Shadow chancellor Ed Balls today warned public sector workers he would make no promise to reverse the freeze on their pay before the end of this parliament.
He blamed Chancellor George Osborne's "mistakes" with the economy for making such pay restraint necessary.
But he said Labour would not make commitments on public spending unless they were "responsible and credible".
Mr Balls angered unions by effectively accepting the public sector pay freeze up to 2015, the year of the planned next election.
But he said: "I can't just promise to people that I can just wave a magic wand and be able to spend more and tax less.
"I cannot make commitments now for three years' time. I won't do that, it wouldn't be credible."
Speaking to BBC Radio 4's Today programme, Mr Balls said voters faced a choice between higher public sector pay or tackling rising unemployment.
"George Osborne clearly hoped he would be able to have tax cuts later in the parliament and rising public pay. It's not going to happen because of his failures," he said.
"People might expect me to come along and say 'well of course we will back higher pay'.
"It's a question of priorities. I can't say to private and public workers or to the country that Labour would put higher pay above jobs when unemployment is so high.
"We've got to be honest with people about the choices they face."
Mr Balls said the economy was "stagnating" because of Mr Osborne's policies.
Referring to the string of credit downgrades in the eurozone last night, he said the Chancellor "won't listen to ratings agencies telling the eurozone austerity is self defeating".
Any government would have had to be "tough on pay", he said, adding: "It's going to be tougher because of George Osborne's mistakes but I can't promise to reverse that now."
Mark Serwotka, leader of the Public and Commercial Services union, described Mr Balls's comments as "hugely disappointing".
"Instead of matching them on the cuts they should be articulating a clear alternative and speaking up for public sector workers and ordinary people in society," he said.
RMT general secretary Bob Crow accused Mr Balls of betraying Labour's union supporters.
"By lining up with the Tory-led coalition on the assault on public sector pay, Ed Balls will today sign Labour's electoral suicide note as he alienates his core voters in their millions," he said.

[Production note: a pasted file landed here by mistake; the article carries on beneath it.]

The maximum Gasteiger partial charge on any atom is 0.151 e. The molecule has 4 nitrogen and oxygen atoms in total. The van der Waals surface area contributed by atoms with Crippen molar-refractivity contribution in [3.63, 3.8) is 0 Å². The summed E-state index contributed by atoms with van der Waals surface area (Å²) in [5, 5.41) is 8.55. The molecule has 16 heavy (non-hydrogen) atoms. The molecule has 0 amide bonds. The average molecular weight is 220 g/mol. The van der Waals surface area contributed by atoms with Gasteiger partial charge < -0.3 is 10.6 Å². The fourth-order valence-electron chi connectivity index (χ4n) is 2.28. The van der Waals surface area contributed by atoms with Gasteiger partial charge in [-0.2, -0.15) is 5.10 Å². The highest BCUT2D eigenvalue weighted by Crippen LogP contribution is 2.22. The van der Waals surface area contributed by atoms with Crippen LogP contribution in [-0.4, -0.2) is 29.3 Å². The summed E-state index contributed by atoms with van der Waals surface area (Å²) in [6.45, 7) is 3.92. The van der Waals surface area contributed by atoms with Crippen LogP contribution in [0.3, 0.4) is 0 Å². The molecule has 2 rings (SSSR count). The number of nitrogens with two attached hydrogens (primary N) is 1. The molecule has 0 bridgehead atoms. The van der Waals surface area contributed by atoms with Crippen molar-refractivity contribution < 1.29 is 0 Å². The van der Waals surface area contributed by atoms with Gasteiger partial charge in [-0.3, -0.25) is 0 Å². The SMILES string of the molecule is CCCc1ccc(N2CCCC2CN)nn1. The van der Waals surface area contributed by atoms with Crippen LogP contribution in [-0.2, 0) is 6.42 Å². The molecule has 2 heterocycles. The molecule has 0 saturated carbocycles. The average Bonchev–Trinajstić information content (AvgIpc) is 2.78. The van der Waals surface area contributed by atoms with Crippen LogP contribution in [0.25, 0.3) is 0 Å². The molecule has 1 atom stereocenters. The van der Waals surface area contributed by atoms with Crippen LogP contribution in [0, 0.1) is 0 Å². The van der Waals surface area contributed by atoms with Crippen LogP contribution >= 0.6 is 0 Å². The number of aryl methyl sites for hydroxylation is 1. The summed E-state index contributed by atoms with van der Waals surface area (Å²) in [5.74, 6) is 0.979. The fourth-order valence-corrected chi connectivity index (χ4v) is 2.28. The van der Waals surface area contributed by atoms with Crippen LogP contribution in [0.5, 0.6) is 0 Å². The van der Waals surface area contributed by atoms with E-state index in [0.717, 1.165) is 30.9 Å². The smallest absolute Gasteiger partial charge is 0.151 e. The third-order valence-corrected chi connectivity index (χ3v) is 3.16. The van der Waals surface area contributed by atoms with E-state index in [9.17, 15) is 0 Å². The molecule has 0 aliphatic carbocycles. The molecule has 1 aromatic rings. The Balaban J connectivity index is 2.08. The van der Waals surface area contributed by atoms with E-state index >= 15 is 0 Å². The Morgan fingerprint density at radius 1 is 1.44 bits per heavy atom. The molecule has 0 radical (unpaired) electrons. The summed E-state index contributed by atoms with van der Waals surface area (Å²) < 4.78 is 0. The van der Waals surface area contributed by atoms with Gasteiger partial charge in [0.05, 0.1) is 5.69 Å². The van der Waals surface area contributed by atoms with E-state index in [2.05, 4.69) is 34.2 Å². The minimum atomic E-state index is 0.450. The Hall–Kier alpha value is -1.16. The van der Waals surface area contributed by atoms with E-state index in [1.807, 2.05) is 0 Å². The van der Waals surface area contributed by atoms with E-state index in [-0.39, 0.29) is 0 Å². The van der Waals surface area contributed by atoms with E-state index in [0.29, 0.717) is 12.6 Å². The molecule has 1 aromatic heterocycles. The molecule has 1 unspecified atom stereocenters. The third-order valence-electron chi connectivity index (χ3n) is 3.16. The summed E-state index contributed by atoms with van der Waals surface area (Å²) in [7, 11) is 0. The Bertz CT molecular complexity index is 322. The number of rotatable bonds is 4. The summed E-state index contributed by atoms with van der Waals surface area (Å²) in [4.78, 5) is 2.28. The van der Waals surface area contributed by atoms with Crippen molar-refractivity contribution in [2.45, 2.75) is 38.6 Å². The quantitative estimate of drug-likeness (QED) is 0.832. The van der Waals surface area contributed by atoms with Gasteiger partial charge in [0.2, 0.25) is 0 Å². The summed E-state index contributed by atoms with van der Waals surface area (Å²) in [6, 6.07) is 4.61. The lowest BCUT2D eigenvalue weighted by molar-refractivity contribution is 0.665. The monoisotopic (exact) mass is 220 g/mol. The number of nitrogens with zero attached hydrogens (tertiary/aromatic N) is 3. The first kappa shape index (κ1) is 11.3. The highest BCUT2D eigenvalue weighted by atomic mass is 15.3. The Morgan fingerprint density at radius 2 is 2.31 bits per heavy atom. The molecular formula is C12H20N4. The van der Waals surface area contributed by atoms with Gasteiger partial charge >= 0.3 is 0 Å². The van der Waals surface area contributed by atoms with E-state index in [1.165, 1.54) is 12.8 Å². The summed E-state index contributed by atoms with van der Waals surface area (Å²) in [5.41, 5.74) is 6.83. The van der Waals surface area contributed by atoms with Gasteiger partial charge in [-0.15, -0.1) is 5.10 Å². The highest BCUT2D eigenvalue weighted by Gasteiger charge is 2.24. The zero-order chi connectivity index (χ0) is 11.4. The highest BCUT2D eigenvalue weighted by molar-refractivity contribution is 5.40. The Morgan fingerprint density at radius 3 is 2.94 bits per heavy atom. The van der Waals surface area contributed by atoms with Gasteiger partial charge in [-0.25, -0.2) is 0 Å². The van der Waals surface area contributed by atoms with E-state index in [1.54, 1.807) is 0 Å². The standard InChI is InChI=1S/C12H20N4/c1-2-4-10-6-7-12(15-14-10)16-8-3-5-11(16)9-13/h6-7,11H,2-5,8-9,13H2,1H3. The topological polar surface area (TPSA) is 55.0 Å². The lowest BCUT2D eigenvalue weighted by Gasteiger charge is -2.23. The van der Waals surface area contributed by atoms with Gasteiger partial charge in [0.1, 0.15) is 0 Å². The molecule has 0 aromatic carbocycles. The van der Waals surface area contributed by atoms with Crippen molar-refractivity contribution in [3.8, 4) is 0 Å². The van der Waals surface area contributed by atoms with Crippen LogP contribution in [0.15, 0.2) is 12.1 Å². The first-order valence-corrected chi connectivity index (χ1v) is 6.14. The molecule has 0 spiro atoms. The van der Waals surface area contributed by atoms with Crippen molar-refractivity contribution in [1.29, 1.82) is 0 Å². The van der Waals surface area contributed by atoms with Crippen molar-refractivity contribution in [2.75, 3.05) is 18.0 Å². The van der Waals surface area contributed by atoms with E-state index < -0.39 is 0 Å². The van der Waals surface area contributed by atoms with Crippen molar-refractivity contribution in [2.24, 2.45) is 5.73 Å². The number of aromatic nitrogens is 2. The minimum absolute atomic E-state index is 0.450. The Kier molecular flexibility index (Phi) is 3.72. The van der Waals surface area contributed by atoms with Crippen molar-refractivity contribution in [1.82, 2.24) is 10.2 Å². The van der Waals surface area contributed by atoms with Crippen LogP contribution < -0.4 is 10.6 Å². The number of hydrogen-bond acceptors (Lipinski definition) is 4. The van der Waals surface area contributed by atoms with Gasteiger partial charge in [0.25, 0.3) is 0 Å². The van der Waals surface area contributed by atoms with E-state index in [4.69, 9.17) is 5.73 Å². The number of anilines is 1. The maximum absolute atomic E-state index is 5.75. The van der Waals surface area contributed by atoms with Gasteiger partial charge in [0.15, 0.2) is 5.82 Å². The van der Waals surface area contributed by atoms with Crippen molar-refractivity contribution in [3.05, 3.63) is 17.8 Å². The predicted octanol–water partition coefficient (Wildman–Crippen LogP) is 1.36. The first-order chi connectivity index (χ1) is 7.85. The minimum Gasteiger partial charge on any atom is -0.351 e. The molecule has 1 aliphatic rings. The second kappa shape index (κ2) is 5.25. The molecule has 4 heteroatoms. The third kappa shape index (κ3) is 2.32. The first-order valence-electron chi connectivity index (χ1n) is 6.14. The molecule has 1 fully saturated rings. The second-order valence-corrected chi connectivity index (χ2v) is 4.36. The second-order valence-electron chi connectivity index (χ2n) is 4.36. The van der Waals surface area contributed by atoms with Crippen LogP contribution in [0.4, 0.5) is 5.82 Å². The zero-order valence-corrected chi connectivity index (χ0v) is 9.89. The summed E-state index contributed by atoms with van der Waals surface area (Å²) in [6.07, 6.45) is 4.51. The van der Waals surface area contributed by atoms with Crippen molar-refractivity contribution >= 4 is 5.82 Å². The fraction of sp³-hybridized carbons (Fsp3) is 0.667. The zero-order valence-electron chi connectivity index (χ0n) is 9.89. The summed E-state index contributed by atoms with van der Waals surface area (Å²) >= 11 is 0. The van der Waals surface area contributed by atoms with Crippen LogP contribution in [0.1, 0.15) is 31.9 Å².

"The idea that the public sector staff who make this country tick are going to head to the polls and vote for a Labour Party that supports up to a 20% cut in their living standards, while the spivs and speculators who caused the crisis are laughing all the way to the bank, is a sick joke and a total betrayal of trade union members who fund the party. "
In a speech to the Fabian Society today, Mr Balls said Labour faced "a big task" to regain economic credibility and win back public trust.
He acknowledged that Labour should have been "clearer" before the 2010 general election that it would impose spending cuts and tax rises if re-elected.
Mr Balls said that Labour would not have taken the approach of the coalition but stressed: "We are where we are."
"However difficult this is for me, for some of my colleagues and for our wider supporters, we cannot make any commitments now that the next Labour government will reverse tax rises or spending cuts. And we will not," he said.
"Because we don't know how bad things will be on jobs, growth and the deficit. But we do know that the next Labour government will have to sort out the deficit where this government failed and deliver social justice in tougher times.
"And as we make the argument that cutting spending and raising taxes too far and too fast risks making the economy and the deficit worse not better, it is right that we set out where we do support cuts and where we would be making the tough but necessary decisions."
The shadow chancellor said it was "inevitable" now that public sector pay restraint would have to "continue for longer in this parliament".
"Labour cannot duck that reality. And we won't. Jobs must be our priority before higher pay," he said.
Mr Balls insisted Labour had to offer an economic alternative which would boost growth now and deliver "responsible capitalism" over the longer term.
But he warned: "To make that alternative work and be credible, it must be underpinned by a clear commitment to balanced but tough spending and budget discipline now and into the medium term."
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